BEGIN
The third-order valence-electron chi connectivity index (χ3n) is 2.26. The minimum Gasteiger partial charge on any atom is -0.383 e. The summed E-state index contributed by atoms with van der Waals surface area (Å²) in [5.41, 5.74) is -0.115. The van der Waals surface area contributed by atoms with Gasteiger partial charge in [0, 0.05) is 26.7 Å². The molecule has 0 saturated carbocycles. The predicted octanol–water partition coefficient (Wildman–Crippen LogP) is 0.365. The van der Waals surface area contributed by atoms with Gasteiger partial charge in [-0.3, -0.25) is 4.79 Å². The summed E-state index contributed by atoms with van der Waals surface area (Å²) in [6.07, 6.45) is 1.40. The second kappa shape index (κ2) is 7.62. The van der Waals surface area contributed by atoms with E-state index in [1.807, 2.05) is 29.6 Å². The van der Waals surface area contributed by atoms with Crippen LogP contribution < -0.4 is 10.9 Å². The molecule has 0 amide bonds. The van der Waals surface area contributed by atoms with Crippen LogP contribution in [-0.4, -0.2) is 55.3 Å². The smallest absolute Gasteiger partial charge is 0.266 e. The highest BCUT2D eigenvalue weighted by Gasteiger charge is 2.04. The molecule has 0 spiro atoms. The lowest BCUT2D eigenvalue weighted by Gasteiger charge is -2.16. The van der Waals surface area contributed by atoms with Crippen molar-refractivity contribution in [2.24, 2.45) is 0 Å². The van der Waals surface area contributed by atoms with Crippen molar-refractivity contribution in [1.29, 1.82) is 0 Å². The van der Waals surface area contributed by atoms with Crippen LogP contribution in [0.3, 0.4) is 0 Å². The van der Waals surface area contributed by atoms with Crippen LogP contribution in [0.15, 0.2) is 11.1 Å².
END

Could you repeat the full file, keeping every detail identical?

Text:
The third-order valence-electron chi connectivity index (χ3n) is 2.26. The minimum Gasteiger partial charge on any atom is -0.383 e. The summed E-state index contributed by atoms with van der Waals surface area (Å²) in [5.41, 5.74) is -0.115. The van der Waals surface area contributed by atoms with Gasteiger partial charge in [0, 0.05) is 26.7 Å². The molecule has 0 saturated carbocycles. The predicted octanol–water partition coefficient (Wildman–Crippen LogP) is 0.365. The van der Waals surface area contributed by atoms with Gasteiger partial charge in [-0.3, -0.25) is 4.79 Å². The summed E-state index contributed by atoms with van der Waals surface area (Å²) in [6.07, 6.45) is 1.40. The second kappa shape index (κ2) is 7.62. The van der Waals surface area contributed by atoms with E-state index in [1.807, 2.05) is 29.6 Å². The van der Waals surface area contributed by atoms with Crippen LogP contribution < -0.4 is 10.9 Å². The molecule has 0 amide bonds. The van der Waals surface area contributed by atoms with Crippen LogP contribution in [-0.4, -0.2) is 55.3 Å². The smallest absolute Gasteiger partial charge is 0.266 e. The highest BCUT2D eigenvalue weighted by Gasteiger charge is 2.04. The molecule has 0 spiro atoms. The lowest BCUT2D eigenvalue weighted by Gasteiger charge is -2.16. The van der Waals surface area contributed by atoms with Crippen molar-refractivity contribution in [2.24, 2.45) is 0 Å². The van der Waals surface area contributed by atoms with Crippen molar-refractivity contribution in [1.29, 1.82) is 0 Å². The van der Waals surface area contributed by atoms with Crippen LogP contribution in [0.3, 0.4) is 0 Å². The van der Waals surface area contributed by atoms with Crippen LogP contribution in [0.15, 0.2) is 11.1 Å².